-Cremini mushrooms. When I purchase mushrooms at the farmers' market or my local Whole Foods, they're loose and I'm able to fill my own bag with only what I need. Loose mushrooms are fairly rare at other grocery chains, though, which really leave you no option but to buy them packaged. I'll recycle the cardboard box, but the plastic wrap will become trash. (Instead, you could seek out mushrooms at the farmers' market or even grow your own).

-Two boxes of spring greens. Instead purchasing two smaller boxes as requested, I bought one bigger box to save on packaging. And, this box is recyclable, which gives it a leg up over plastic bags of washed salad mix. If you wanted to go a step further, you could buy a head of lettuce instead and chop and wash it all at once, so that it's just as easy to reach for in your fridge as a box of pre-washed baby greens.

-Brown rice and green lentils. This one was tough. Brown rice and green lentils also came in plastic boxes, which would have been recyclable (to my knowledge, the bags these came in - pictured above - aren't). But the boxed rice and lentils were conventionally grown, and I wanted to stick to organic, which meant buying the bagged versions instead. One of the times that zero waste is most frustrating is when I have to choose between organic / not zero waste and conventional / zero waste. I took the bags back with me to Chicago, where I'll use them as makeshift "trash cans" under my sink before I toss them for good.

-Ranch dressing. Always a crowd pleaser, ranch dressing was requested for a salad to bring to a potluck. I found it in a glass bottle, which could be recycled, donated, or even upcycled - with the label removed, wouldn't that be a cute flower vase? Or a pencil holder? As a bonus, I loved the smaller size, since I thought that a larger one would go unfinished at our house.

-Sandwich thins. I chose the variety with the least amount of packaging. Some of the options on the shelf came packaged in a plastic bag inside another plastic bag, what?!

The verdict: this was pretty different than my standard grocery haul, but it represents a good compromise, I think. If this is similar to what going zero waste looks like for you, don't sweat all of the perfect photos of unpackaged, bulk grocery hauls you see on Instagram. I've thought for ages that imperfect sustainability from all of us is what we need, not perfect sustainability from a few of us. My pal Meredith summed it up thus:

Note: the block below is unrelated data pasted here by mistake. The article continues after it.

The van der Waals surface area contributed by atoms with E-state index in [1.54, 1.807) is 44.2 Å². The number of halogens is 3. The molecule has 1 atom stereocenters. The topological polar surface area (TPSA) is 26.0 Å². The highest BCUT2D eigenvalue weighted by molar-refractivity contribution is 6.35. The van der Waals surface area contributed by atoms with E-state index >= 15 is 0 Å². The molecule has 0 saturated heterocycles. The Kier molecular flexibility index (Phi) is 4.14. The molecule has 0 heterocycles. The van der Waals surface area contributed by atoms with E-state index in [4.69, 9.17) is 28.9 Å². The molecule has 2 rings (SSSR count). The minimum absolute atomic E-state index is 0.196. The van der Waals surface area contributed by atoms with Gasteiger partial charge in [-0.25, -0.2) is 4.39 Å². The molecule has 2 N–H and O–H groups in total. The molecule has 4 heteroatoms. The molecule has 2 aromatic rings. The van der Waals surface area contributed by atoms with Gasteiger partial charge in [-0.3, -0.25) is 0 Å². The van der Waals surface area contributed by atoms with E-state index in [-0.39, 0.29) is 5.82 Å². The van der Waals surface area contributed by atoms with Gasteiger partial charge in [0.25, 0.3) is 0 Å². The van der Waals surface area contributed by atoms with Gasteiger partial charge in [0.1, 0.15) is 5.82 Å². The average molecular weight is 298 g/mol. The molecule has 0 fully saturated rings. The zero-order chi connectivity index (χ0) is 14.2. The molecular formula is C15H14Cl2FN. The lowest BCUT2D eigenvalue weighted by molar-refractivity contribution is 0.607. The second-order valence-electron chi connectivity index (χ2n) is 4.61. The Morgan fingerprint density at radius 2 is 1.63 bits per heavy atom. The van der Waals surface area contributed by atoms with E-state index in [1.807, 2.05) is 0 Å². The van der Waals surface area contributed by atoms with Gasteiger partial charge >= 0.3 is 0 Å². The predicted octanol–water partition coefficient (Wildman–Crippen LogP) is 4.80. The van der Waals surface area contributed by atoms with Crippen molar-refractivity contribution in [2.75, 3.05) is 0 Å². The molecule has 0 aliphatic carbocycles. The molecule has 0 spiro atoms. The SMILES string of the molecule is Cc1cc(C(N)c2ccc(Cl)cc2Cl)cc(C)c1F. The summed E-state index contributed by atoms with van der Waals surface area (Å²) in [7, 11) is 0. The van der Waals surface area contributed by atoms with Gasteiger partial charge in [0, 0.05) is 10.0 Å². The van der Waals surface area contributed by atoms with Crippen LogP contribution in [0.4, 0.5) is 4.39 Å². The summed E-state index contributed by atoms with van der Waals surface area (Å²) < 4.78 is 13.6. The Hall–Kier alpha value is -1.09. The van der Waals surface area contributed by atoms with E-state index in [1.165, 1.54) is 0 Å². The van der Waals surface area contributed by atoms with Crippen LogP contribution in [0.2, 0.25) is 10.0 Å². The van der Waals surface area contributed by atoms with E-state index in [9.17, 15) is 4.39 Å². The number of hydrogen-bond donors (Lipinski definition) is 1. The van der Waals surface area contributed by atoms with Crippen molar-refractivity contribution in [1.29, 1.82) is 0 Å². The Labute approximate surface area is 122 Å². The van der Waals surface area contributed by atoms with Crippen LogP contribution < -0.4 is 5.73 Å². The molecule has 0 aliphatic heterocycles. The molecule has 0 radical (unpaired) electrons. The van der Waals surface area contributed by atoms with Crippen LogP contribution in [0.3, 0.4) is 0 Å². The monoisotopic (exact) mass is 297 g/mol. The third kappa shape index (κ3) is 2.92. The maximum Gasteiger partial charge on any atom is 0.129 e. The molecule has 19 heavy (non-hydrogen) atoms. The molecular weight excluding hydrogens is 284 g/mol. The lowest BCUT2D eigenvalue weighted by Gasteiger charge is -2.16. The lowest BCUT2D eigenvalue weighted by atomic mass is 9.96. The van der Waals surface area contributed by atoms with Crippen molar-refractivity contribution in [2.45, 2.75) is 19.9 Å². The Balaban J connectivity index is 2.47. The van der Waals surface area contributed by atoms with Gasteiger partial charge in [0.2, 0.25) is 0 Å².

"I’m not trying to 'win' zero waste. I’m not trying to prove anything to anyone on Instagram or online about how little trash my family can produce. I’m setting myself up for the long haul – for a lifetime of my family being mindful about how we view materials and treat our planet through decisions big and small."

YES, emphatically.

Okay, now fess up: how similar to or different from your weekly haul is this? Would you have approached any of these choices differently? I'd love to hear. Back next month with the next installment in this series - leave me a comment with what you'd like me to tackle in that one!

PS. You can read the rest of this series right here.

Grocery Shopping Without Bulk, Part Two: Jewel-Osco

Grocery shopping without bulk at Jewel-Osco

First up in my summer series of trying to shop zero waste at a few of the large Midwestern grocery chains, we've got that Chicago cult fave: Jewel-Osco. Jewel-Osco is pretty much your standard big-box grocery store: a small organics selection, lots of conventional produce, and then basically a whole store of packaged foods and no bulk aisle. Come walk with me through the grocery store as I take you through how I made the decisions I did!

I visited on a Sunday night to grab ingredients for a few days' worth of meals. Because I live within walking distance to work, where there's a grocery store with a bulk section two minutes away, I typically shop for just a few days rather than picking up ingredients for a whole week's worth of meals. It's so easy to pop in and out of that store, and my evenings these days can be unpredictable (always up for a last-minute hang-out with pals). This helps ensure that I actually eat what I buy, and means that I have flexibility to do whatever I want in the evenings rather than worrying about what produce might be going bad.